How to Survive the Dinner Hour
by Anne E. Skalitza
Homemade Convenience Food
All-Day Slow Cooker Recipes
My Story: Avoiding Take-Out Meals
The worst hours for any parent, whether working outside the home or not, are the hours after school and before bedtime. There might be soccer practice, homework, phone calls, or a myriad of supplies to buy for your child's school project, which is due the next day. Then there's dinner to think about and rethink because you had the same meal last night and that just won't do. Your stomach can't handle mac and cheese for two nights in a row. And clean-up? You'd rather have all your teeth pulled than ask family members to scrape, wash, and put away dishes and straighten up the kitchen every single night. Sure they help, but there are many times that one or more offspring will clean off the table, then forget why they're in the kitchen and wander towards the family room or their bedroom to make that all-important call to their friend.
As the mother of two teen-age and still growing boys, I've learned how to stretch that dollar and yet come up with kid-friendly and quick-to-fix meals. Clean-up is a snap, and (don't tell them) these meals are nutritious, too.
First of all, breakfast is fun, so why not have it for dinner? If you have eggs, tomato sauce, and bread, simmer the tomato sauce (which can be cans of crushed tomatoes with basil, oregano, salt, and pepper) on the stove-top in a wide pot or pan. When it's nice and hot, break open several eggs (figure at least two eggs per person) and gently lay them into the simmering sauce, one at a time. Try not to crowd them. While they cook, set out plates with slices of toasted bread on each one. When the eggs are done, lay them on top of the toast with the tomato sauce. Serve more sauce on the side.
Another good breakfast-for-dinner is pancakes or waffles. Serve with blueberries, strawberries, bananas, or whatever fruit you wish, on the side. Yogurt is a great topping.
Now, let's look at meats. Always have on hand fresh ready-made meat patties that you've frozen. You don't necessarily have to have hamburger buns. You can use tortilla wraps, bread, English muffins, or just large romaine lettuce leaves to wrap them in. Don't have frozen French fries? If you keep a large bag of potatoes on hand, slice them length-wise, lay them on a cookie sheet lined with aluminum foil, drizzle with oil, lightly salt them, and then bake for about twenty minutes in a preheated 400-degree oven.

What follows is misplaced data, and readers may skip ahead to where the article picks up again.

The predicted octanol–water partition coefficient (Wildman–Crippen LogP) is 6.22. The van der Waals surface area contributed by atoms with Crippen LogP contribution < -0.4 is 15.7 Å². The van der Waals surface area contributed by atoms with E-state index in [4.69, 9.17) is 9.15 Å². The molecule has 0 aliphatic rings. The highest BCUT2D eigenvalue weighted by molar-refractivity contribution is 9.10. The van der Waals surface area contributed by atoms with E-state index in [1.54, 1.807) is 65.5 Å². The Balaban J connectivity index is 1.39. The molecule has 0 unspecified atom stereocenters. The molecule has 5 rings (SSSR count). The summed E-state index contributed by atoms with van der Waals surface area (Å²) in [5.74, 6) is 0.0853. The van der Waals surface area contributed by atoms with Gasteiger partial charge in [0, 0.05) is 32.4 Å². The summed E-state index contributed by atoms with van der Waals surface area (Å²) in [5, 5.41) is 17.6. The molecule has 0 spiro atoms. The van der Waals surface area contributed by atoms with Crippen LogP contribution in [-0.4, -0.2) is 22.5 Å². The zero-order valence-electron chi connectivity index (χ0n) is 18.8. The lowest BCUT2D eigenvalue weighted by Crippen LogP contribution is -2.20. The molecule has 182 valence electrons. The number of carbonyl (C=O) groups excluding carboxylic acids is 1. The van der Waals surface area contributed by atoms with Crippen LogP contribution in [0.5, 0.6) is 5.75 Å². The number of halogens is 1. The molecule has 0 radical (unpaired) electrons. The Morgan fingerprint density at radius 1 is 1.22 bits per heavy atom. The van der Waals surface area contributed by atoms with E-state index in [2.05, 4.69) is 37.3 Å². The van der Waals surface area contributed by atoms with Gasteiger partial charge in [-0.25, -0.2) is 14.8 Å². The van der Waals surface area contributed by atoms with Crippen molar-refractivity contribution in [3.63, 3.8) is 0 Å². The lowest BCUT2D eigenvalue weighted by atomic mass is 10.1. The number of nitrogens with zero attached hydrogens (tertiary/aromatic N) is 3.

Chicken can be easy with no mess, too. Put about a cup of mayonnaise on a piece of wax paper or dish. Put about two cups seasoned bread crumbs on another piece of wax paper or dish. Rinse chicken pieces, dip each one into the mayo and then the bread crumbs, and then lay each piece on the pan. Bake in a 350-degree oven for approximately 50 minutes or until no longer pink inside. If these are boneless chicken pieces, you might want to check them after 30 minutes. The mayonnaise keeps the chicken moist. Serve with a large salad.
And of course, pasta is an all-time favorite. Keep cans of crushed tomatoes on hand. All you have to do is simmer the tomatoes with basil, pepper, salt, and oregano. If you have time, cook some chopped onion and garlic in oil first and then add the cans of tomatoes. All you have to wash are two pots, a colander for draining the pasta, and of course, the plates and utensils.
A quick side dish or dessert is easy if you have some apples on hand. Any kind will do. You don't have to peel them. Cut about three of them into quarters, and place in a microwave-safe bowl or a small pot for the stove. Add a pat of butter, a teaspoon of sugar, a half-teaspoon of cinnamon, and a teaspoon of water. Cook in the microwave (covered) for about a minute. Or cook on the stovetop for five minutes, stirring occasionally. They should be soft, not mushy. Add sugar or cinnamon to taste.
Dinnertime should be the least of your worries when that school project, complete with diagrams, drawings, bibliography, and several sheets of plywood nailed together, is due the next day. Enjoy!
Anne is a freelance writer with several essays and short stories published in magazines, newspapers, and on the internet. She also has a novel entitled Lost And Found Love, published by Koenisha Publications, which transports the reader away from daily household vexations to the serenity of the shore with a little intrigue thrown in.
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